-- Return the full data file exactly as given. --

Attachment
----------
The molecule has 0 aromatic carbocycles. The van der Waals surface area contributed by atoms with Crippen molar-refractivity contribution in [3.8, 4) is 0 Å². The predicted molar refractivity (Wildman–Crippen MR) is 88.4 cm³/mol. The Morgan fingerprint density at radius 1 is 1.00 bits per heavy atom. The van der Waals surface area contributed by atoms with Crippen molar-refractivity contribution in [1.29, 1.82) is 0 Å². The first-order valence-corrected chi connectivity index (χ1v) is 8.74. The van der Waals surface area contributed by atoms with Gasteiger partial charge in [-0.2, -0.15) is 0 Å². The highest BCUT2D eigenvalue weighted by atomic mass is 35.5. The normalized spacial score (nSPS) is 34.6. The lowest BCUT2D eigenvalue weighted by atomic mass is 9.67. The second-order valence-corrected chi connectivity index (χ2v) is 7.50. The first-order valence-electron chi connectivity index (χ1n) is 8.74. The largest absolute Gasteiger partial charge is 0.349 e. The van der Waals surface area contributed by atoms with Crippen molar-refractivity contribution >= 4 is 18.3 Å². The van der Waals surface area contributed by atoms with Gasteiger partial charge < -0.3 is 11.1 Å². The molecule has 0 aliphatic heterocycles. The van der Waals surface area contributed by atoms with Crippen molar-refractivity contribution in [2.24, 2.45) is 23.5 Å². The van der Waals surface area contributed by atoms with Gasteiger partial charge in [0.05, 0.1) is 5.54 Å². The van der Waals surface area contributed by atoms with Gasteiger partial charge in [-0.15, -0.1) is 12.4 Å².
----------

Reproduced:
The molecule has 0 aromatic carbocycles. The van der Waals surface area contributed by atoms with Crippen molar-refractivity contribution in [3.8, 4) is 0 Å². The predicted molar refractivity (Wildman–Crippen MR) is 88.4 cm³/mol. The Morgan fingerprint density at radius 1 is 1.00 bits per heavy atom. The van der Waals surface area contributed by atoms with Crippen molar-refractivity contribution in [1.29, 1.82) is 0 Å². The first-order valence-corrected chi connectivity index (χ1v) is 8.74. The van der Waals surface area contributed by atoms with Gasteiger partial charge in [-0.2, -0.15) is 0 Å². The highest BCUT2D eigenvalue weighted by atomic mass is 35.5. The normalized spacial score (nSPS) is 34.6. The lowest BCUT2D eigenvalue weighted by atomic mass is 9.67. The second-order valence-corrected chi connectivity index (χ2v) is 7.50. The first-order valence-electron chi connectivity index (χ1n) is 8.74. The largest absolute Gasteiger partial charge is 0.349 e. The van der Waals surface area contributed by atoms with Crippen molar-refractivity contribution >= 4 is 18.3 Å². The van der Waals surface area contributed by atoms with Gasteiger partial charge < -0.3 is 11.1 Å². The molecule has 0 aliphatic heterocycles. The van der Waals surface area contributed by atoms with Crippen molar-refractivity contribution in [2.24, 2.45) is 23.5 Å². The van der Waals surface area contributed by atoms with Gasteiger partial charge in [0.05, 0.1) is 5.54 Å². The van der Waals surface area contributed by atoms with Gasteiger partial charge in [-0.15, -0.1) is 12.4 Å².